Who Was the First Black Millionairess?

100 Amazing Facts About the Negro: Even if you know the answer, you don't know the whole story.

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"Perseverance … is my motto," Walker told the New York Times. "It laid the Atlantic cable; it gave us the telegraph, telephone and wireless. It gave to the world an Abraham Lincoln, and to a race freedom."

While continuing to press forward on all cylinders (she was an advocate for black enlistment in World War I and for confronting the excesses of colonialism after the armistice), Madam Walker loved to entertain guests, watch silent films, take in sports and buy cars she could drive at high speeds. In addition to her business holdings, she owned properties in Pittsburgh, Indianapolis, St. Louis, Chicago, Savannah and two in New York, including a $50,000 Harlem brownstone she gifted to her daughter.

Too soon, just one year after moving into Villa Lewaro, Madam Walker succumbed to kidney failure at the age of 51 on May 25, 1919. Among her last words: "I want to live to help my race." Among her last actions, according to Bundles: making a $5,000 pledge to the NAACP's anti-lynching fund and revising her will, "directing two-thirds of future net profits of her estate to charity and bequeathing nearly $100,000 to individuals, educational institutions and orphanages." 

Paying tribute to her, W.E.B. Du Bois said: "It is given to a few persons to transform a people in a generation. Yet this was done by the late Madam Walker." The New York Times put it more bluntly, "Wealthiest Negress Dead," estimating her personal fortune to be $1 million. In fact, it was between $600,000 and $700,000, which in today's dollars would be nearer to $8 million (her company was worth more).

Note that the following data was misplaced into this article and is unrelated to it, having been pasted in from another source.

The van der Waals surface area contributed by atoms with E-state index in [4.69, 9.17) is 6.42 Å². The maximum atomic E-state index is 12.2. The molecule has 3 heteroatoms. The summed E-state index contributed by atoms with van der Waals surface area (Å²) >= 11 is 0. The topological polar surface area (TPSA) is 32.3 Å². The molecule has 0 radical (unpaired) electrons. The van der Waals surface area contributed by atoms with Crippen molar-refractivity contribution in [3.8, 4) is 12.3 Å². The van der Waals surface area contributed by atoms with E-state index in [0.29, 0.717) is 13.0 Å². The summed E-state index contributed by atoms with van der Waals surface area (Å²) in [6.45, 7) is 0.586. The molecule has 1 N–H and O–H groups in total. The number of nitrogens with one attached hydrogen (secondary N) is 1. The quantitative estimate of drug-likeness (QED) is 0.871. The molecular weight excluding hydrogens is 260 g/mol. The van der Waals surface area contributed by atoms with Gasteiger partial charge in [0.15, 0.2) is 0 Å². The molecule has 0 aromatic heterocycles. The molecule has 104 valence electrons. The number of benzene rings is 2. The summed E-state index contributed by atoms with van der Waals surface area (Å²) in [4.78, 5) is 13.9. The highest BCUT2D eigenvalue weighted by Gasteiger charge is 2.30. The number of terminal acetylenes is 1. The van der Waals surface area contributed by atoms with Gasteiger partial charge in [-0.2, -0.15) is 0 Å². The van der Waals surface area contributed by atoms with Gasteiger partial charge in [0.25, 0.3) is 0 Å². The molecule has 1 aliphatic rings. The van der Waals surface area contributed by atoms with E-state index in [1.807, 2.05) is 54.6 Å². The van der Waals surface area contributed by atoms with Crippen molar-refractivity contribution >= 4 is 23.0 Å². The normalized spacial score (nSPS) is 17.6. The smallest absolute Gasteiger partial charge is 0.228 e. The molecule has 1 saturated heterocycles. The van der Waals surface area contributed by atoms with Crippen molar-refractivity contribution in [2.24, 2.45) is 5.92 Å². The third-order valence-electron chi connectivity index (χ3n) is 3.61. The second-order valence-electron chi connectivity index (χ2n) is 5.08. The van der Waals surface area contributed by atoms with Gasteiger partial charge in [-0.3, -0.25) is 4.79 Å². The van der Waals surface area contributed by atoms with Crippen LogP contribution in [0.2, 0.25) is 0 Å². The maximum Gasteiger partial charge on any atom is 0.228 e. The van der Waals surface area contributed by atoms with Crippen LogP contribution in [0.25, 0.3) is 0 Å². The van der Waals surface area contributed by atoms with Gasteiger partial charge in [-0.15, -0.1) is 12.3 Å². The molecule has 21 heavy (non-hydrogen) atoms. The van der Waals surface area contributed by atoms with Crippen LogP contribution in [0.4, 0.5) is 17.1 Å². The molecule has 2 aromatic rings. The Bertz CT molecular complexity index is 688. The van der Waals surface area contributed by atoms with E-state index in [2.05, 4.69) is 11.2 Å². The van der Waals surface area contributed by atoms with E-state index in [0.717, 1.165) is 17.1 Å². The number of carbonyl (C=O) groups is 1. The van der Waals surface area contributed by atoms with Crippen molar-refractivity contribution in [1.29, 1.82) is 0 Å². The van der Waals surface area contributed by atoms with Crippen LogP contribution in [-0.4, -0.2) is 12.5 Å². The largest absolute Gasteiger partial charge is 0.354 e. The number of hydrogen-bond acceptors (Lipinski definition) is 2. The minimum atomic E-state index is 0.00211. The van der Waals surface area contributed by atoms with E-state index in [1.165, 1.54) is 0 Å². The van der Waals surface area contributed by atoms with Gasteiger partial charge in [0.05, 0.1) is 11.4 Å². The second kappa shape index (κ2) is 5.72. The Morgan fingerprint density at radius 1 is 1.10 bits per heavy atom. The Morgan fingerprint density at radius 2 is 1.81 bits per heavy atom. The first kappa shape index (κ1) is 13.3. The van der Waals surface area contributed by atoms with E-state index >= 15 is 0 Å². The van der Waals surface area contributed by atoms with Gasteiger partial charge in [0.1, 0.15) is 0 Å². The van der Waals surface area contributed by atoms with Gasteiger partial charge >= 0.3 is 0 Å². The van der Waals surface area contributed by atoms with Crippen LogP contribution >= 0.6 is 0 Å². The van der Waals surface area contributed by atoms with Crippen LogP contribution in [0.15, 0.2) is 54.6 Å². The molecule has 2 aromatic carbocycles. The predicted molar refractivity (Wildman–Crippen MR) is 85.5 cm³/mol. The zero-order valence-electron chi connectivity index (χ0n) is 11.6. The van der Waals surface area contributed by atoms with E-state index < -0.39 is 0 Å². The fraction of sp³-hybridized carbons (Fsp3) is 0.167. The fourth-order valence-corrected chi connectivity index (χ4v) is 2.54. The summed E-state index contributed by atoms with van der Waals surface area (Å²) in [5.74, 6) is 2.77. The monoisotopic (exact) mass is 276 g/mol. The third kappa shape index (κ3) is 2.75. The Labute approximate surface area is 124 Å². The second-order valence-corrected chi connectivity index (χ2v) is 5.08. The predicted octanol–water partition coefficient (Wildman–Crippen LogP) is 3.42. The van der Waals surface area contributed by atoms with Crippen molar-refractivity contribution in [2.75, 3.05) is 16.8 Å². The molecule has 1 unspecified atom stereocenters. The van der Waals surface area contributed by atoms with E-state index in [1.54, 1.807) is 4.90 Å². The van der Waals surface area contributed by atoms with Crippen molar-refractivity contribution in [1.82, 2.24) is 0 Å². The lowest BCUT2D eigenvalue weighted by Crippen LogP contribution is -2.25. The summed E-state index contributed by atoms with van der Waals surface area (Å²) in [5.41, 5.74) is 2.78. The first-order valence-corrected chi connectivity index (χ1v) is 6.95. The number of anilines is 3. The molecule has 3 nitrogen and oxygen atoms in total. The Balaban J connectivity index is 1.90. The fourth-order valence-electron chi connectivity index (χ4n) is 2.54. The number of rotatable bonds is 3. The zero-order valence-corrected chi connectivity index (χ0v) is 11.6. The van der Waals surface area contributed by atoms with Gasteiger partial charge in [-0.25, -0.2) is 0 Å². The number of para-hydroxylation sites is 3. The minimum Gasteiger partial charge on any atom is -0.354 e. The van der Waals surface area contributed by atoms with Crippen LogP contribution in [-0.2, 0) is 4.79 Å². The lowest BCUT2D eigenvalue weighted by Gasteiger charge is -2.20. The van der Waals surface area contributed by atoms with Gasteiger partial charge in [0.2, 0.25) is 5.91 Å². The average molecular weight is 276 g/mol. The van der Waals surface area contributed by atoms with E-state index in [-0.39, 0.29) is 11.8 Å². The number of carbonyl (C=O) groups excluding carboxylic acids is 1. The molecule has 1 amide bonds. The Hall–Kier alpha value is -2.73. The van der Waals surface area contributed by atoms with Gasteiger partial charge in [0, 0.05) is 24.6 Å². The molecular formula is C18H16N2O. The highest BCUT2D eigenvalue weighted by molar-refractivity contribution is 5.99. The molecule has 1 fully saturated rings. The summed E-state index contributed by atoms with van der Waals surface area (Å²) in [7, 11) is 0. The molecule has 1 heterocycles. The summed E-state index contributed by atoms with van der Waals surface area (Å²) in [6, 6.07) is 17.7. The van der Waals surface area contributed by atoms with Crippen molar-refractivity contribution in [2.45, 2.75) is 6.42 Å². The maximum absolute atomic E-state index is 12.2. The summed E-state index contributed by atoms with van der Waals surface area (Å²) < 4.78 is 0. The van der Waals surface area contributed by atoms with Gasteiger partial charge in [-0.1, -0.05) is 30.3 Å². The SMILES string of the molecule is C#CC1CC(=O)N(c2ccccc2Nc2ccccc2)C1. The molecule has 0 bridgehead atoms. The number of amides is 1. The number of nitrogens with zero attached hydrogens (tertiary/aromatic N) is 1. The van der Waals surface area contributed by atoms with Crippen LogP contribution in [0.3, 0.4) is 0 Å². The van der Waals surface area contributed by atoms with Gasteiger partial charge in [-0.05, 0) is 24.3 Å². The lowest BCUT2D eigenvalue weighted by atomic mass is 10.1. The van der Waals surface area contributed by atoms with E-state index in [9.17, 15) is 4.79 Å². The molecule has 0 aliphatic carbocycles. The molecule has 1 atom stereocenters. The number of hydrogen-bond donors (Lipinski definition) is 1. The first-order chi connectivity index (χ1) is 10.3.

Legacy

After her mother's death, A'Lelia helped run the Walker Manufacturing Company with her adopted daughter Mae and others, but her main influence was as patron of the Harlem Renaissance, which her friend Langston Hughes said died with her in 1931. In the 1980s, the Walker family sold off all remaining interest in the company, which is currently owned by the Raymond Randolph family. The Walker Building in Indianapolis no longer houses her state-of-the-art factory, salon and school, but instead holds the Madam Walker Theatre Center, a national historic landmark. 

In addition to numerous honors, including inspiring Duke Ellington's only opera, Queenie Pie, and being featured on a 1998 U.S. postage stamp, Madam Walker is the subject of the Harvard Business School case study mentioned above. In a 2012 interview with Madamenoire, one of its authors, Nancy Koehn, said: "[Walker's] something like an early Mary Kay, except that she has these broad, ambitious social goals … Her endurance, her deftness, her idealism, married to good business sense, those are all great lessons for our moment."

Today, Madam Walker's great-granddaughter, A'Lelia Bundles, carries the family torch as a brilliant author and educator. Her 2001 biography, On Her Own Ground: The Life and Times of Madam C.J. Walker, was a New York Times Notable Book. She also edits a website on the Walker family. Bundles may not have a diploma from Lelia College, but she has a degree from Harvard, and she is vice chair of trustees at Columbia University. "There is no royal flower-strewn path to success," she likes to quote her great-grandmother. "And if there is, I have not found it, for whatever success I have attained has been the result of much hard work and many sleepless nights. I got my start by giving myself a start. So don't sit down and wait for the opportunities to come. You have to get up and make them for yourselves!"

As always, you can find more "Amazing Facts About the Negro" on The Root, and check back each week as we count to 100.

Henry Louis Gates Jr. is the Alphonse Fletcher University Professor and the director of the W.E.B. Du Bois Institute for African and African-American Research at Harvard University. He is also the editor-in-chief of The Root. Follow him on Twitter and Facebook.

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